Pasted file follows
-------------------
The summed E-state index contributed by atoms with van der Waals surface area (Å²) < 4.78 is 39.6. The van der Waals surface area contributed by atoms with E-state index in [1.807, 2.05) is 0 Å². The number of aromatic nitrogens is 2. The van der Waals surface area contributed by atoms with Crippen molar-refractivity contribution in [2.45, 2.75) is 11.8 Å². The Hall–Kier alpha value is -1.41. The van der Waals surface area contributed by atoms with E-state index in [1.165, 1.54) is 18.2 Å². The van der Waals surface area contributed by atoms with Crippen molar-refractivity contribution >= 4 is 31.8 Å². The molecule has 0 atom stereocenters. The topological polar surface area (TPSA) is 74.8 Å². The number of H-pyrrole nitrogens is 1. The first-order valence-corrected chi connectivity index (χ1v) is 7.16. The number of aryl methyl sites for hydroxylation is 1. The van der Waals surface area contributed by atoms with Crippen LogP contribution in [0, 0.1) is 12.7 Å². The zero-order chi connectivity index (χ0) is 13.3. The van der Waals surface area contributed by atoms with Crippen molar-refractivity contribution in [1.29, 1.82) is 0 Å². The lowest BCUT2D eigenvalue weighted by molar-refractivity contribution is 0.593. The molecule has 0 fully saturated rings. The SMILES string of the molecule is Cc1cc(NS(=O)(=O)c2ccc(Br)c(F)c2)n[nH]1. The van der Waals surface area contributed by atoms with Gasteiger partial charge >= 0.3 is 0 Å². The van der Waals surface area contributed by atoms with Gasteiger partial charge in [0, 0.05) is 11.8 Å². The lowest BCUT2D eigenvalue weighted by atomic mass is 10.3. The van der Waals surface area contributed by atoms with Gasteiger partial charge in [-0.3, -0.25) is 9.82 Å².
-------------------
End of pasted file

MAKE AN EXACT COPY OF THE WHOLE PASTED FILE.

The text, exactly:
The summed E-state index contributed by atoms with van der Waals surface area (Å²) < 4.78 is 39.6. The van der Waals surface area contributed by atoms with E-state index in [1.807, 2.05) is 0 Å². The number of aromatic nitrogens is 2. The van der Waals surface area contributed by atoms with Crippen molar-refractivity contribution in [2.45, 2.75) is 11.8 Å². The Hall–Kier alpha value is -1.41. The van der Waals surface area contributed by atoms with E-state index in [1.165, 1.54) is 18.2 Å². The van der Waals surface area contributed by atoms with Crippen molar-refractivity contribution >= 4 is 31.8 Å². The molecule has 0 atom stereocenters. The topological polar surface area (TPSA) is 74.8 Å². The number of H-pyrrole nitrogens is 1. The first-order valence-corrected chi connectivity index (χ1v) is 7.16. The number of aryl methyl sites for hydroxylation is 1. The van der Waals surface area contributed by atoms with Crippen LogP contribution in [0, 0.1) is 12.7 Å². The zero-order chi connectivity index (χ0) is 13.3. The van der Waals surface area contributed by atoms with Crippen molar-refractivity contribution in [1.29, 1.82) is 0 Å². The lowest BCUT2D eigenvalue weighted by molar-refractivity contribution is 0.593. The molecule has 0 fully saturated rings. The SMILES string of the molecule is Cc1cc(NS(=O)(=O)c2ccc(Br)c(F)c2)n[nH]1. The van der Waals surface area contributed by atoms with Gasteiger partial charge >= 0.3 is 0 Å². The van der Waals surface area contributed by atoms with Gasteiger partial charge in [0, 0.05) is 11.8 Å². The lowest BCUT2D eigenvalue weighted by atomic mass is 10.3. The van der Waals surface area contributed by atoms with Gasteiger partial charge in [-0.3, -0.25) is 9.82 Å².